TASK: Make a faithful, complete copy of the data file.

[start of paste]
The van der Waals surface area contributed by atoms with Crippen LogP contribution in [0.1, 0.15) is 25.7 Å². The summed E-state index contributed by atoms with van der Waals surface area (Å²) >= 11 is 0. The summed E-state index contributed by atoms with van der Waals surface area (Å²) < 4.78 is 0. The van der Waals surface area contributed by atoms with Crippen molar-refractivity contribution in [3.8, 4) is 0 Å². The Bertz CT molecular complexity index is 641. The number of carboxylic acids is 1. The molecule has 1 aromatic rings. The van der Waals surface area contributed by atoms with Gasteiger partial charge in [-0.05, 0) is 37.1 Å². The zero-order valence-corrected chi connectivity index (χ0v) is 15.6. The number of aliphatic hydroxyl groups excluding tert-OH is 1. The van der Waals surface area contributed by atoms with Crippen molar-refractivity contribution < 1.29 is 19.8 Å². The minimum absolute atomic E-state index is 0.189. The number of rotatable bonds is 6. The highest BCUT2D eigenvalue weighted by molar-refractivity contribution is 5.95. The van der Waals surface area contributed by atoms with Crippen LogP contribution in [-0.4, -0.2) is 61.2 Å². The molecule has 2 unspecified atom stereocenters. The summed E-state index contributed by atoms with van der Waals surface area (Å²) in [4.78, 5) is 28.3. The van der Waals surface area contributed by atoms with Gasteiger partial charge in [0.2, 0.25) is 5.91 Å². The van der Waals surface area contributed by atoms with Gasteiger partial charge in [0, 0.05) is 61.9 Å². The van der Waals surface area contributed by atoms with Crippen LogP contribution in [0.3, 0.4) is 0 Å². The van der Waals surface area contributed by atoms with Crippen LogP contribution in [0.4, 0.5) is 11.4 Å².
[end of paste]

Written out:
The van der Waals surface area contributed by atoms with Crippen LogP contribution in [0.1, 0.15) is 25.7 Å². The summed E-state index contributed by atoms with van der Waals surface area (Å²) >= 11 is 0. The summed E-state index contributed by atoms with van der Waals surface area (Å²) < 4.78 is 0. The van der Waals surface area contributed by atoms with Crippen molar-refractivity contribution in [3.8, 4) is 0 Å². The Bertz CT molecular complexity index is 641. The number of carboxylic acids is 1. The molecule has 1 aromatic rings. The van der Waals surface area contributed by atoms with Gasteiger partial charge in [-0.05, 0) is 37.1 Å². The zero-order valence-corrected chi connectivity index (χ0v) is 15.6. The number of aliphatic hydroxyl groups excluding tert-OH is 1. The van der Waals surface area contributed by atoms with Crippen molar-refractivity contribution < 1.29 is 19.8 Å². The minimum absolute atomic E-state index is 0.189. The number of rotatable bonds is 6. The highest BCUT2D eigenvalue weighted by molar-refractivity contribution is 5.95. The van der Waals surface area contributed by atoms with Crippen LogP contribution in [-0.4, -0.2) is 61.2 Å². The molecule has 2 unspecified atom stereocenters. The summed E-state index contributed by atoms with van der Waals surface area (Å²) in [4.78, 5) is 28.3. The van der Waals surface area contributed by atoms with Gasteiger partial charge in [0.2, 0.25) is 5.91 Å². The van der Waals surface area contributed by atoms with Gasteiger partial charge in [0, 0.05) is 61.9 Å². The van der Waals surface area contributed by atoms with Crippen LogP contribution in [0.3, 0.4) is 0 Å². The van der Waals surface area contributed by atoms with Crippen LogP contribution in [0.4, 0.5) is 11.4 Å².